The Macintosh SE has the following built-in ports: two ADB (Apple Desktop Bus) ports, one DB-19 floppy drive port, one DB-25 SCSI port, one serial modem port, one serial printer port, and one sound-out jack. The SE does not have a built-in microphone, nor does it have a sound-in jack. The DB-9 mouse port and front plug-in jack for the keyboard found on the Macintosh Plus have been replaced with the Apple Desktop Bus ports on the Macintosh SE. The Apple Desktop Bus decreases the amount of time the 68000 must take to service input devices and makes the design of new input devices much easier. ADB makes it possible to daisy chain up to 16-input devices. Apple would go on to use ADB until the introduction of USB with the iMac in 1998.
The Macintosh SE has two internal drive bays. The Macintosh SE can support up two internal 800K floppy disk drives, one in each bay or one hard drive in the upper bay and one 800K floppy disk drive in the lower bay. The motherboard has two floppy drive connectors and one SCSI connector for use with internal drives. Our Macintosh SE has a special adaptation. It actually has two internal 800K floppy disk drives and one internal 40 MB hard drive that is mounted on top of the upper 800K disk drive. This leaves just enough room to squeeze the hard drive under the CRT circuit board. This configuration is unusual and requires a special drive sled.
Apple initially offered a plethora of configuration options. They even attempted to "brand" the SE with each combination of RAM and drives in each particular configuration. Our Macintosh SE is branded "1 Mbyte RAM, Two 800K Drives". The extra internal hard drive was added later by the former owner. Apple later dropped this confusing branding scheme and simply labeled all configurations "Macintosh SE". Apple initially offered a 20 MB internal SCSI hard drive as an option. Later models could be configured with a 40 MB or 80 MB internal hard drive. The original Macintosh SE did not support 1.4 MB HD disks. Apple later upgraded the motherboard with an FDHD controller and sold this version as the Macintosh SE FDHD.
The Macintosh SE has four RAM slots that support 30-pin SIMMs with a minimum speed of 150 ns. RAM must be installed in groups of two. The minimum RAM offered on the SE was 1 MB and it supports up to 4 MB. RAM sizes can be 256K or 1 MB. The SE does not have any built-in RAM. The system cannot use two-chip 1 MB SIMMs. Our Macintosh SE has 1 MB RAM.
Apple removed the user-accessible compartment for the clock/calendar battery found on the Macintosh Plus. The clock/calendar or PRAM battery on the original SE is powered by a seven-year lithium battery, soldered to the motherboard. Later SEs have a battery mount that uses a standard replaceable 3.6V lithium battery. Our SE's battery still works. We are not sure if it has been replaced sometime in the past, but if it goes out, the only way to replace it is to get out a soldering gun, provided you can find a new battery of this type.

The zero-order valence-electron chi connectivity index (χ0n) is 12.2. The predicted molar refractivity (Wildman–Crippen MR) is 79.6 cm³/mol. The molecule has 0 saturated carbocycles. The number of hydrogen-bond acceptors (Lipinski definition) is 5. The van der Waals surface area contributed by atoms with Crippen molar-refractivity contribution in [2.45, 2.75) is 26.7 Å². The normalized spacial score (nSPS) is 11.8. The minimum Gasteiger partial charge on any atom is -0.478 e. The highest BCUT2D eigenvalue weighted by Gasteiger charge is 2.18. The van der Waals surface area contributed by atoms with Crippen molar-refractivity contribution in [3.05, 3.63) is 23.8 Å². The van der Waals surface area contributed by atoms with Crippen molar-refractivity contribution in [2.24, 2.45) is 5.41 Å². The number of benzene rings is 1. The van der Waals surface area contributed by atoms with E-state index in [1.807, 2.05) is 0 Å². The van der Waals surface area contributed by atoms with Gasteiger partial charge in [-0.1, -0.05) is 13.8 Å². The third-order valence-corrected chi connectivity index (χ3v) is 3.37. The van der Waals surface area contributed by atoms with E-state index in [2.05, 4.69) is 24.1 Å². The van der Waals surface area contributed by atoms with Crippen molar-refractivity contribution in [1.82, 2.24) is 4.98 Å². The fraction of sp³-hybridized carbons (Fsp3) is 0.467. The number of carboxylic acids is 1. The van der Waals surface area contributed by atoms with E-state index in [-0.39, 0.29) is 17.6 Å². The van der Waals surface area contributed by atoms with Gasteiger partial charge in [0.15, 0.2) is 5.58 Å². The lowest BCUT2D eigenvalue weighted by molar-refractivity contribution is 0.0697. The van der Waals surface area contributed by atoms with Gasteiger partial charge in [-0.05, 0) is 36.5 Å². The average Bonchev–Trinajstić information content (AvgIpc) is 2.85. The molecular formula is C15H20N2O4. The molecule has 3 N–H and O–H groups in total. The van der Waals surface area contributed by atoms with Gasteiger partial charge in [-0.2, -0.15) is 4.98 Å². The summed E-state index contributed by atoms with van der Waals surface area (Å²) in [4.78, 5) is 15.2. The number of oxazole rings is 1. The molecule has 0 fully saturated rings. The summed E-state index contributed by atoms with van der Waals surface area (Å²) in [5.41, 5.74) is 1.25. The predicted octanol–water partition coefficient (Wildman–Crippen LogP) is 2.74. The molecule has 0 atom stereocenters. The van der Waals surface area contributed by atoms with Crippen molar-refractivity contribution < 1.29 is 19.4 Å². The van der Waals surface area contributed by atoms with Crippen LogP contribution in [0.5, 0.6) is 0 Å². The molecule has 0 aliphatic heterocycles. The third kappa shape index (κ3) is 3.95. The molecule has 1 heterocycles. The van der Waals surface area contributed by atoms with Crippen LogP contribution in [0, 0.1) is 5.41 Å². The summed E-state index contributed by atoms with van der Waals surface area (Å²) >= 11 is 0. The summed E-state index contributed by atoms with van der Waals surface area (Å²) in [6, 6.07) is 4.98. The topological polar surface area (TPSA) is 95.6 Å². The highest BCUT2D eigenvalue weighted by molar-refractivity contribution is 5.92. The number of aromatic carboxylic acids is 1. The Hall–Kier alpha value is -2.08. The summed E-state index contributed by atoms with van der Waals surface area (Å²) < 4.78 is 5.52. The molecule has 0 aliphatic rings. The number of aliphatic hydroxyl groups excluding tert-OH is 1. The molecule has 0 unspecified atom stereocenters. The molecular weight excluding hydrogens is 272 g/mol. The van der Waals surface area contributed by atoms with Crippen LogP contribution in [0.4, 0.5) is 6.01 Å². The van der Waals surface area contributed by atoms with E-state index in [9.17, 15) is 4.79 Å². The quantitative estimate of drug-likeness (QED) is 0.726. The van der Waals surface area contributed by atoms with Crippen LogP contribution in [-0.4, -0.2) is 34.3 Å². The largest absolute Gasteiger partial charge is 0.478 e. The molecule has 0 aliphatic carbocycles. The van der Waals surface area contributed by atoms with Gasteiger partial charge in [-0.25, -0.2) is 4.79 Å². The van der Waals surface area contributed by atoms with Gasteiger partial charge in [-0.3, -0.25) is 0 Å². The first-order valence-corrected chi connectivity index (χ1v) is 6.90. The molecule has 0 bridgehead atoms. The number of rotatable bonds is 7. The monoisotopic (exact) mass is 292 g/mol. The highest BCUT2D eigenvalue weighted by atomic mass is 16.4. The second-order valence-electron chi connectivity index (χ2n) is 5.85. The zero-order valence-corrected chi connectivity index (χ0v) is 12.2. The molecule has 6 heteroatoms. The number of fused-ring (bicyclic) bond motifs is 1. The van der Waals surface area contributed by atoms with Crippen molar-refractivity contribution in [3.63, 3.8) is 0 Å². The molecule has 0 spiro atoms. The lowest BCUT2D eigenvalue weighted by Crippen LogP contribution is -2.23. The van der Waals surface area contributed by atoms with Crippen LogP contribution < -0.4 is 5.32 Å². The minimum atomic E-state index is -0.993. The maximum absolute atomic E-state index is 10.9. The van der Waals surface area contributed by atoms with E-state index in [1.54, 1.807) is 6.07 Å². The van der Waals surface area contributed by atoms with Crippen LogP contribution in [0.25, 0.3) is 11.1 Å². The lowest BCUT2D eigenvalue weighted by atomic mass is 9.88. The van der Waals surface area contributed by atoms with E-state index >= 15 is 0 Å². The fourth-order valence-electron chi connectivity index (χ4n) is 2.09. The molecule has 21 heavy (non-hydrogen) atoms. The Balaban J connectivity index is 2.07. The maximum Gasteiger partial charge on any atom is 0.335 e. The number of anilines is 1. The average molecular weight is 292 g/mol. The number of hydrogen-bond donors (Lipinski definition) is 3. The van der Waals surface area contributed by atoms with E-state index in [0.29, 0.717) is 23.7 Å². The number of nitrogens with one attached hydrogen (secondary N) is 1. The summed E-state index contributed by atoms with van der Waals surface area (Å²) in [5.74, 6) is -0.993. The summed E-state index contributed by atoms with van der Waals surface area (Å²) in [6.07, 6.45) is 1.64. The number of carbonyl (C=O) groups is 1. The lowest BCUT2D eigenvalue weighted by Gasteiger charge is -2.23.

The Macintosh SE originally shipped with System 4.1 (System 4.0 and Finder 5.4) and it supports up to Mac OS 7.5.5. Due to its RAM limitation of only 4 MB, we advise that you don't go any further than Mac OS 7.1. Our Macintosh SE is currently using Mac OS System 6.0.5.
Click to view screen capture 2 - Note the two floppy disks
The Macintosh SE is a highly polished machine that fully addressed the "quirkiness" of previous compact Macs. It is truly modern in many ways. It supports an internal hard drive, has a manageable scheme for adding input devices through the use of ADB, it supports expandability with its internal expansion slot, and it can use a wide variety of SCSI peripherals through its fast SCSI port. Apple replaced the Macintosh SE on August 1, 1989 with the introduction of the Macintosh SE FDHD. The SE FDHD gave the SE the ability to use 1.4 MB floppy disks, but before the SE FDHD hit the market, Apple introduced the Macintosh SE/30 on January 19, 1989. The SE/30 is a significantly upgraded and significantly more expensive variant of the Macintosh SE that uses the Macintosh IIx architecture. Apple sold the SE/30 alongside the SE FDHD until October 1990. The SE line was retired in favor of the low-cost and very popular Macintosh Classic.